In the years immediately following Roe v. Wade, the abortion rate skyrocketed across the country, reaching a high of 25 per 1,000 women of childbearing age, according to the Centers for Disease Control and Prevention. Since that time, the rate nationwide has fallen by half.
Declines in abortion are driven primarily by lower pregnancy and birth rates overall, which in turn are impacted by increased contraceptive access and use.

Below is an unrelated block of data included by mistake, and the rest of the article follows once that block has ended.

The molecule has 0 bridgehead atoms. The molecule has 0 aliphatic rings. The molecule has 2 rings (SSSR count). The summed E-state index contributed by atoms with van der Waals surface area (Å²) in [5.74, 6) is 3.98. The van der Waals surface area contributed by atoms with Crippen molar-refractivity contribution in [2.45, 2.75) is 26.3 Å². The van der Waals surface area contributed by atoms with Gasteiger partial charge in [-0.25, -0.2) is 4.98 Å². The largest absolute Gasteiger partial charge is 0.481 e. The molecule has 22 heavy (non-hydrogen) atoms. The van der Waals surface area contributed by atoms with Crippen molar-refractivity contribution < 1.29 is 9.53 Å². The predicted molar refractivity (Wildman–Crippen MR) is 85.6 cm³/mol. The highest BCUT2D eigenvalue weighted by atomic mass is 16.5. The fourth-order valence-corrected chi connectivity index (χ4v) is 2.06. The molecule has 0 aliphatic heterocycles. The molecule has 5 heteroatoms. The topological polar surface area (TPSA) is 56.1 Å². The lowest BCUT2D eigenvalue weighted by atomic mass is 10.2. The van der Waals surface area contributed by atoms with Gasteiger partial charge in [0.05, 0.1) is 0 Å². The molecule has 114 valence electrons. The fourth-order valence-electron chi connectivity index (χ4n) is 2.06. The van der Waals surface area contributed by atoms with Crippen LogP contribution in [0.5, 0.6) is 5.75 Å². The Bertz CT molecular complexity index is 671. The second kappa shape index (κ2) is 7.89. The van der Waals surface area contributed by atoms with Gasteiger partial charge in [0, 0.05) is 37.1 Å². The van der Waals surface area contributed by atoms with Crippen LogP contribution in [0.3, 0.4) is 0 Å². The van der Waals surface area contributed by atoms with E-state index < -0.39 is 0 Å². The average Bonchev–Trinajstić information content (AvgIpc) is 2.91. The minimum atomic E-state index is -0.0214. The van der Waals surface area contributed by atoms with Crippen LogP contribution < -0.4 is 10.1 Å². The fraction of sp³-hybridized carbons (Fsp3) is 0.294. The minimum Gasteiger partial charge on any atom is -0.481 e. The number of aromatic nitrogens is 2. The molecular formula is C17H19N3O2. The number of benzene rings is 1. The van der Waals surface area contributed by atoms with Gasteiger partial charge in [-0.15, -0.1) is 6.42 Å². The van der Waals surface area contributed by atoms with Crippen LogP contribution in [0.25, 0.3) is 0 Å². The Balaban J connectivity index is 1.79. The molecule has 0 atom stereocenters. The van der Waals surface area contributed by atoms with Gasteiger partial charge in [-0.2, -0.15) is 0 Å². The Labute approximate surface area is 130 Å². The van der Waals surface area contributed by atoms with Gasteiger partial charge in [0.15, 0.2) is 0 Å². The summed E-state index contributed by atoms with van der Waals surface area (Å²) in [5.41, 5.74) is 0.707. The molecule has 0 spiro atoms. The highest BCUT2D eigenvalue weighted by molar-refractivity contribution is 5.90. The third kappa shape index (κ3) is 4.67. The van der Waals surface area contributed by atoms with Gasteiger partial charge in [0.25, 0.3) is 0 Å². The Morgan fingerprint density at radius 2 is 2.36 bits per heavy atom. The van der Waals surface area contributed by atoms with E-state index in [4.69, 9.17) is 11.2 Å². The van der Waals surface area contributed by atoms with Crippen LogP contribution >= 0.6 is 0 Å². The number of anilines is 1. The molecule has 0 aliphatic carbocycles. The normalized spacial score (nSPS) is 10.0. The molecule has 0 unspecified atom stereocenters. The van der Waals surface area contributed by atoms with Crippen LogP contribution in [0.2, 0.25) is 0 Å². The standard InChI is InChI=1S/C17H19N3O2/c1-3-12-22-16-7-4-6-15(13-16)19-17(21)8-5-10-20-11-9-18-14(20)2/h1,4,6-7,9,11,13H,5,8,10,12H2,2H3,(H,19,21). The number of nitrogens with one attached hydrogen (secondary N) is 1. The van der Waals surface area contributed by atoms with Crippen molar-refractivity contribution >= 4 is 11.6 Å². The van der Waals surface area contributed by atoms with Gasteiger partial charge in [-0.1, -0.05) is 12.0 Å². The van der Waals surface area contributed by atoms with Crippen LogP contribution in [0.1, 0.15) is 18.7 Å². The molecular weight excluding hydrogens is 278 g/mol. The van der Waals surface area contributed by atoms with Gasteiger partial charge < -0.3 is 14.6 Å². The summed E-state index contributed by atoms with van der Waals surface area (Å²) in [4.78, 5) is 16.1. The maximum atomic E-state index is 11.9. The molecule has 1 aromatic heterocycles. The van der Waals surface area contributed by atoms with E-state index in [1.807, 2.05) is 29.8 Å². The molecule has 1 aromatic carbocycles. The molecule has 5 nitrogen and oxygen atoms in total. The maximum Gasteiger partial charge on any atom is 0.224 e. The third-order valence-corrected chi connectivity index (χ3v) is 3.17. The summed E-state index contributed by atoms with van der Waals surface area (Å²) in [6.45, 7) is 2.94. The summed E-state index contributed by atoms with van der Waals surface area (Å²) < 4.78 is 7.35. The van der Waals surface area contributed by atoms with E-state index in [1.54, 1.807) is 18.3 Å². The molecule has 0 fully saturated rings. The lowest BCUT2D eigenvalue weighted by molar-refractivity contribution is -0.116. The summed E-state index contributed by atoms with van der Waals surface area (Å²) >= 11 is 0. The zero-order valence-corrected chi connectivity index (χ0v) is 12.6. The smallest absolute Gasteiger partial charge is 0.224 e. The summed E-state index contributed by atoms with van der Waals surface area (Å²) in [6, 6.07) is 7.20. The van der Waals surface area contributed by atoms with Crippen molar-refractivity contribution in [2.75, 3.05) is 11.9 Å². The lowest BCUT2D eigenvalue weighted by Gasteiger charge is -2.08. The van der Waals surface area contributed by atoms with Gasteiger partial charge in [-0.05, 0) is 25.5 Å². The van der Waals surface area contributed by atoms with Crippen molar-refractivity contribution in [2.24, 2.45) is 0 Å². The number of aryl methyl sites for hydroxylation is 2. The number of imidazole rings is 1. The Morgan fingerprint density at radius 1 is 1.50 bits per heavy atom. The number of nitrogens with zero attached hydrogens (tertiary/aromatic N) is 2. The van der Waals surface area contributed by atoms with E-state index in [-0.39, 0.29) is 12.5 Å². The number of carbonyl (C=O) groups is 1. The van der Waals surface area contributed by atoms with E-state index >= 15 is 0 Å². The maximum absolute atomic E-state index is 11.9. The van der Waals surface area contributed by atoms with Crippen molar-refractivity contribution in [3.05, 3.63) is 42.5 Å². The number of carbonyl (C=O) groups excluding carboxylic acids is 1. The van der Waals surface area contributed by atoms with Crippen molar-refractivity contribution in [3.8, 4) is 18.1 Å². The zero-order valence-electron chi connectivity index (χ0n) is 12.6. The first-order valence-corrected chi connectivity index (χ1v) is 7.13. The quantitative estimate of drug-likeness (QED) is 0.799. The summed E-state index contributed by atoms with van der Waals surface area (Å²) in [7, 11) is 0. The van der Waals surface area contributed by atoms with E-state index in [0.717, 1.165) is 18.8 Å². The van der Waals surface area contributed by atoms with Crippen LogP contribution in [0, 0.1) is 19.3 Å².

California, however, stopped providing abortion data to the CDC in 1998 and does not currently track abortion numbers. Why? The California Department of Public Health told CalMatters it did not have information on why it’s failing to collect this basic data. The only publicly available data comes from the state’s Medi-Cal population, which represents low-income residents.
In 2020, abortion services were reported for 100,741 enrollees.